How to Track Your Macros
A Beginners Guide
Beyond the fad diets and the juice cleanses, beyond the stress of strict dieting and yo-yoing -lies a way of eating that calms the mind and the cravings. You can eat the foods you love, and also stay on track with your current goals.
Yes you should still eat healthy,
it all goes back to the 80/20 rule. Eat whole foods 80% of the time, and give yourself the 20% to incorporate and enjoy the treats and other foods you enjoy eating. In this article I will tell you the ins and outs of tracking your macros (also known as flexible dieting or If It Fits Your Macros IIFYM) and how this can propel your fitness career to the next level (Horton).
If you find yourself hitting a plateau in your training or weight loss, if you are needing extra help knowing what enough protein is on your plate, if you have a competition or show you are working towards, or if you are a seasoned healthy eater but want to lean out or propel your fitness goals; macro tracking could be your next step.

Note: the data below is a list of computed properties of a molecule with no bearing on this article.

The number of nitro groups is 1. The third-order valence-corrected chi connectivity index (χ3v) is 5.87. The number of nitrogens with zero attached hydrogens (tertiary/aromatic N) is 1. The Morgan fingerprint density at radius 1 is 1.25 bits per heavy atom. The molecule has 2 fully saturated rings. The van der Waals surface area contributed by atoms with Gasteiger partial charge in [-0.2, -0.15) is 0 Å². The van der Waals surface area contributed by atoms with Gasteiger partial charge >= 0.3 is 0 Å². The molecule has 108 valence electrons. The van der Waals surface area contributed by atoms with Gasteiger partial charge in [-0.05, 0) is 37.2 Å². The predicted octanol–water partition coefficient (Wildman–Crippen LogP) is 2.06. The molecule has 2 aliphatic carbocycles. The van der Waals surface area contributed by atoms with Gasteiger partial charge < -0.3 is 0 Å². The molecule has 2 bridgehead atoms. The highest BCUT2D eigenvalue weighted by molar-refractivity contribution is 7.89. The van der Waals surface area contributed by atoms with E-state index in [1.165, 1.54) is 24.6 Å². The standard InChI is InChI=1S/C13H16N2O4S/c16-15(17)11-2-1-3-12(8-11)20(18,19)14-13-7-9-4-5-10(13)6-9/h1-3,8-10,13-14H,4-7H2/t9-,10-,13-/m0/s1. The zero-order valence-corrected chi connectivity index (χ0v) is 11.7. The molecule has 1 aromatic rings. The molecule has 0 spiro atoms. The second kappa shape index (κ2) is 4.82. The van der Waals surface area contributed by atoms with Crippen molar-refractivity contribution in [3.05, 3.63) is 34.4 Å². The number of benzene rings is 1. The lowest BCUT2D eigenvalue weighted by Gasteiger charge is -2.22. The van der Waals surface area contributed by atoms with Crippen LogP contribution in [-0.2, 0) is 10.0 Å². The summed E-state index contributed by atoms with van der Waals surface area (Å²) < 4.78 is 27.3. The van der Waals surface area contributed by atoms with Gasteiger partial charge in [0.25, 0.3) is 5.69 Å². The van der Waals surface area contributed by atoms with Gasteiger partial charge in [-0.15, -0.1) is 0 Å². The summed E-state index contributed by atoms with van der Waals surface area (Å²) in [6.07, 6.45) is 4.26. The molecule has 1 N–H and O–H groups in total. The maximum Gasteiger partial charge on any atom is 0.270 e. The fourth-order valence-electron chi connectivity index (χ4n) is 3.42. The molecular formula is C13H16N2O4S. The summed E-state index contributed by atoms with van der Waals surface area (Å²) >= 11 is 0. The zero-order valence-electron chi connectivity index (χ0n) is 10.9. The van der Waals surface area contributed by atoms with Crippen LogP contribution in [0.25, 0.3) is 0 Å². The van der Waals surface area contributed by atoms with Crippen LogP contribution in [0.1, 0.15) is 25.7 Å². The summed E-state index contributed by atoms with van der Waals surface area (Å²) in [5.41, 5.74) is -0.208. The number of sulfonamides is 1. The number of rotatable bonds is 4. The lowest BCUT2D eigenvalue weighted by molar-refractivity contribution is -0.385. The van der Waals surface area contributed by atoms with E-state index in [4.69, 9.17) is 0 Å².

The human body needs 3 key macronutrient components of food to survive. These 3 macronutrients are protein, carbohydrates, and fat. You have probably heard sometime in your life of diets or fads that are “ low carb” or “ low fat”.
This is where macronutrients, or macros come in to play. These diets target certain macronutrients and decrease the allotted amount in calories to try to stimulate a caloric deficit, which will lead to weight loss. Lets start with breaking down each macronutrient and lay out the components that make up each one, list some foods that contain them, and healthy snacks and meals to form from these macronutrients.